Divided by Two

In a perfect world, the storylines would always include three.  The characters, though different in nature, would find a way to connect.  Laughter would abound and tears would cease to exist.


Of course, in a perfect world, there would always be four.


But perfection, if indeed there is such a thing, is overrated.  Perfection is for people who don’t see the value in working through the process, learning from the ups and downs along the way.  It’s for those who want immediate, and perfect, success.


Truthfully, I’m not sure I would want to live in a world of perfection.  If there is just one perfect way, there is no room for diversity.  And if there were no room for diversity, the world would be a very boring place.


It was a morning like any other.  A red-hot stream of sunlight filtered through the break in the curtains, nearly blinding anyone who dared to peek through.  The sink was full to capacity with the remains of breakfast, evidence of a family well fed to start the day.


My two pajama clad children sat nose to nose on the couch, conspiring.


“If we hide behind the pillow we can surprise her when she walks over.”


“Yeah!  And then we can yell Happy Birthday!”


(Everyday is a birthday, after all.)


Wrapping my hands around my steaming mug of heaven (recently reheated for the third time, of course), I slowly made my way over to the play area, pretending not to notice.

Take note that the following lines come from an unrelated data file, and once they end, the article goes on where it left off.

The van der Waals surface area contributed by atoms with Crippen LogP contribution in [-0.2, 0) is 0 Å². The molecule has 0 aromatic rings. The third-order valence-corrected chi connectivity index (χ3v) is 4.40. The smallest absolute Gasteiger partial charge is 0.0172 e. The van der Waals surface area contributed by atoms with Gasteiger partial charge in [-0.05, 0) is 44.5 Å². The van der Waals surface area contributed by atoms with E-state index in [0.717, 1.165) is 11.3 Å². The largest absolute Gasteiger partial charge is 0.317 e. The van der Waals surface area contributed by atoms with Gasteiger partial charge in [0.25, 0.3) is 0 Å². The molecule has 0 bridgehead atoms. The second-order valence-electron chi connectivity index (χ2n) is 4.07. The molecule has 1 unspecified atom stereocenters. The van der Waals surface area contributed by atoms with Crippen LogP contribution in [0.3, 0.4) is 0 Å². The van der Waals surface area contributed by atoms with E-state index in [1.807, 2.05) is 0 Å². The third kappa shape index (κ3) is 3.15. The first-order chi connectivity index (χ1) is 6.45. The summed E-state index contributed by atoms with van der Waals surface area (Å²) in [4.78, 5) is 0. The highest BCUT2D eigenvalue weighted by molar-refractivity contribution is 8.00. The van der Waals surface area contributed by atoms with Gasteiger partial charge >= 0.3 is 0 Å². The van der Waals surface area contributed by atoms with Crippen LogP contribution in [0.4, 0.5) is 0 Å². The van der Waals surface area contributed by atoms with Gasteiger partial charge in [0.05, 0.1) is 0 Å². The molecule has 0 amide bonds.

“Surprise!  Happy Birthday!”


Somehow, they timed it just exactly right.  With Cheshire cat-like grins and giddy laughter they nearly knocked me onto the floor.  Remarkably, the coffee remained in tact (this mom can balance).


And then, we began to play.  For a good twenty-five minutes, we sat in a circle crafting our storyline.  Strawberry Shortcake was in need of an emergency visit to the doctor, and Baby Boy’s ambulance was there to save the day.


It was, by all accounts, the perfect parenting moment.


Until it wasn’t….


Please head over to moonfrye to continue reading “Divided by Two”.

About Katie

Katie Hurley is a Child, Adolescent, and Family Psychotherapist and Parenting Expert in Los Angeles, CA. She works in private practice in the South Bay area of Los Angeles, writes for PBS Parents, Washington Post Parents, and the Huffington Post. She is the author of "The Happy Kid Handbook: How to Raise Joyful Children in a Stressful World" (Tarcher/Penguin, 2015) and "No More Mean Girls: The Secret to Raising Strong, Confident, and Compassionate Girls" (Penguin Random House, 2018)